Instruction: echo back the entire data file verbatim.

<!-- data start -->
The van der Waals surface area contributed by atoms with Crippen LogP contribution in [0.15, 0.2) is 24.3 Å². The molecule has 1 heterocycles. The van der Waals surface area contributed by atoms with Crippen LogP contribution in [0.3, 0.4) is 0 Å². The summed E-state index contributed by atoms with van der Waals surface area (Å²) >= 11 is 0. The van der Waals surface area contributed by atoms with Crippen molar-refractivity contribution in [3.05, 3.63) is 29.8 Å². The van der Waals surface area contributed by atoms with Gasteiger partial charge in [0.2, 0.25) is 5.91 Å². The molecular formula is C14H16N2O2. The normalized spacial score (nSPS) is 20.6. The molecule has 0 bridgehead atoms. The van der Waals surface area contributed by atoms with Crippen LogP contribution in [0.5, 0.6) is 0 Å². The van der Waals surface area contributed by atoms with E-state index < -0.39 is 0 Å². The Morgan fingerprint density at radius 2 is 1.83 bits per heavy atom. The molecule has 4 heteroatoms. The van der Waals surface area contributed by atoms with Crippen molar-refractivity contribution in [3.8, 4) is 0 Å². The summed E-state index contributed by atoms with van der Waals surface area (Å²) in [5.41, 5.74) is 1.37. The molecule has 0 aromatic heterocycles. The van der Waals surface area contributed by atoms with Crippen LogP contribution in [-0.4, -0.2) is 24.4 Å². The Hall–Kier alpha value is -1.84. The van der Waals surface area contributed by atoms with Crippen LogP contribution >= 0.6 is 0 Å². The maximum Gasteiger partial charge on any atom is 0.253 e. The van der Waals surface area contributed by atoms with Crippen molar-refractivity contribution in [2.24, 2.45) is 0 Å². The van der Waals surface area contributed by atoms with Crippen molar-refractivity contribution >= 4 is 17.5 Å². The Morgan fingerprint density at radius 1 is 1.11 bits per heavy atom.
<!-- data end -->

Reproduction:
The van der Waals surface area contributed by atoms with Crippen LogP contribution in [0.15, 0.2) is 24.3 Å². The molecule has 1 heterocycles. The van der Waals surface area contributed by atoms with Crippen LogP contribution in [0.3, 0.4) is 0 Å². The summed E-state index contributed by atoms with van der Waals surface area (Å²) >= 11 is 0. The van der Waals surface area contributed by atoms with Crippen molar-refractivity contribution in [3.05, 3.63) is 29.8 Å². The van der Waals surface area contributed by atoms with Gasteiger partial charge in [0.2, 0.25) is 5.91 Å². The molecular formula is C14H16N2O2. The normalized spacial score (nSPS) is 20.6. The molecule has 0 bridgehead atoms. The van der Waals surface area contributed by atoms with Crippen LogP contribution in [0.5, 0.6) is 0 Å². The van der Waals surface area contributed by atoms with E-state index < -0.39 is 0 Å². The Morgan fingerprint density at radius 2 is 1.83 bits per heavy atom. The molecule has 4 heteroatoms. The van der Waals surface area contributed by atoms with Crippen molar-refractivity contribution in [3.8, 4) is 0 Å². The summed E-state index contributed by atoms with van der Waals surface area (Å²) in [5.41, 5.74) is 1.37. The molecule has 0 aromatic heterocycles. The van der Waals surface area contributed by atoms with Crippen LogP contribution in [-0.4, -0.2) is 24.4 Å². The Hall–Kier alpha value is -1.84. The van der Waals surface area contributed by atoms with Crippen LogP contribution >= 0.6 is 0 Å². The maximum Gasteiger partial charge on any atom is 0.253 e. The van der Waals surface area contributed by atoms with Crippen molar-refractivity contribution in [2.24, 2.45) is 0 Å². The van der Waals surface area contributed by atoms with Crippen molar-refractivity contribution >= 4 is 17.5 Å². The Morgan fingerprint density at radius 1 is 1.11 bits per heavy atom.